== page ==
Designed to kick-start the Japanese economy out of its decades-old “suspended animation,” the reforms have clearly succeeded in a number of areas

    Money, workers and Olympics

    The first of the measures, increasing money supply, was designed to manage deflation while implementing structural reforms. Abe’s labour reforms changed employment law to discourage the jobs-for-life approach at big firms, improve boardroom transparency, and encourage women into the workforce. The reforms have also increased the share of foreign workers in a labour market that remains undersupplied, while wage-boosting measures and consumer spending have fallen mostly flat. Next year, the government may work to raise the retirement age to 70 and additional changes to immigration may ease the arrival of more workers from abroad ahead of the Olympics.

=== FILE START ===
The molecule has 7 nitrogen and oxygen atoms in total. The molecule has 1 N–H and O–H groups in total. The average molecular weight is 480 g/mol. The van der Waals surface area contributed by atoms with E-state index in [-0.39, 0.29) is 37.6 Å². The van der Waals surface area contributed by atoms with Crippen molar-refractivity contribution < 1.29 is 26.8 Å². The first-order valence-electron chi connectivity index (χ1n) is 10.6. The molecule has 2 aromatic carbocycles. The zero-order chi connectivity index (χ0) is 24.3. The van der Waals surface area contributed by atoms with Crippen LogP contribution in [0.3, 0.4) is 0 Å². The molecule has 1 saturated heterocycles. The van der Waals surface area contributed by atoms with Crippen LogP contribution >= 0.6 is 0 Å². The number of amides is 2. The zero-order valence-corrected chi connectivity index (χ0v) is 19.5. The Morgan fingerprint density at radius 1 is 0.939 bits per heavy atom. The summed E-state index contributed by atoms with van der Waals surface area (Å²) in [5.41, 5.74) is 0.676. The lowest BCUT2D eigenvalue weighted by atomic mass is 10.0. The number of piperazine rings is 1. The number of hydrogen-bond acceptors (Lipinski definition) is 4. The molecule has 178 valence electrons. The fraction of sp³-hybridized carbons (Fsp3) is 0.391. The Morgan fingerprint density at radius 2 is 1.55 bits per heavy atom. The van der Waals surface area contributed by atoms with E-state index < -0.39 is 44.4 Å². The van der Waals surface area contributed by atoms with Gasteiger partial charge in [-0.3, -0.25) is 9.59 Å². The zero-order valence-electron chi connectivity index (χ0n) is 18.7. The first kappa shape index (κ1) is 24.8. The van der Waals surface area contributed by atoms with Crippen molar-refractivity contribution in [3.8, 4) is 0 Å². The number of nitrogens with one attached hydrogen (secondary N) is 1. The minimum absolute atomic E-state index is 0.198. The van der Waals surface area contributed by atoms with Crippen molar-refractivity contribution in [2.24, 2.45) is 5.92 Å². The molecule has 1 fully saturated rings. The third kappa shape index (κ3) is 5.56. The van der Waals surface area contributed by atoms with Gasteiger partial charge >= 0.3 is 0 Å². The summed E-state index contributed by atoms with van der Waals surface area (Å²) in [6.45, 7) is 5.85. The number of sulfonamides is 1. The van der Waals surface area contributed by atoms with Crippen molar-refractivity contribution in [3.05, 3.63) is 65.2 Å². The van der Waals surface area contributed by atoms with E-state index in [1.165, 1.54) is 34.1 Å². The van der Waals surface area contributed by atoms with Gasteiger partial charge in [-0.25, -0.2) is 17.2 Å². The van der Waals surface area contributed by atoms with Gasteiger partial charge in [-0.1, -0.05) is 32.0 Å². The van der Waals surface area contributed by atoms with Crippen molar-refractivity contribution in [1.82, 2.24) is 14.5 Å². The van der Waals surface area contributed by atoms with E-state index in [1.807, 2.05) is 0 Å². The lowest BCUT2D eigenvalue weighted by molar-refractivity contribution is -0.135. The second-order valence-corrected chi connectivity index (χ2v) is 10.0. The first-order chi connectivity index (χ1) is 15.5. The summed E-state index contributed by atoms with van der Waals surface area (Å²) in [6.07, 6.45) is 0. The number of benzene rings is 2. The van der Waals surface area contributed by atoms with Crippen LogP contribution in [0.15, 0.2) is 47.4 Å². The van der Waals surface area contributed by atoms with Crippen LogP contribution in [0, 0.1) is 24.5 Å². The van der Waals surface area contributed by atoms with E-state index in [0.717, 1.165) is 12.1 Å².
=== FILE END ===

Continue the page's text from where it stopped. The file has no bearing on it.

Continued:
Abe’s reforms have clearly had a positive impact. Data published last week showed Japanese industrial production rising 2.9% in October, more than double the consensus forecast, while job growth accelerated to over 2% year-on-year, supporting expectations for a recovery in fourth-quarter gross domestic product. Government debt in 2017 was 253% of GDP, a record, albeit relatively stable, level over Abe’s mandate.

    Japan nevertheless remains the country most exposed to the global economy, though it has proven structurally resilient. Part of its economic vulnerability is visible in Japan’s interest in maintaining a strong free trade agenda, and Abe has sometimes referred to trade in national security terms. This resonates with an electorate conscious of its neighbour and traditional rival, China, which overtook Japan as the world’s second-biggest economy in 2010. The tariff dispute between the US and China has potentially destabilising effects on Japan, and this explains why Abe has worked to rescue the Trans-Pacific Partnership trade accord after the US’s unilateral withdrawal and following its free trade accord with the European Union. Both trade deals will take effect in 2019.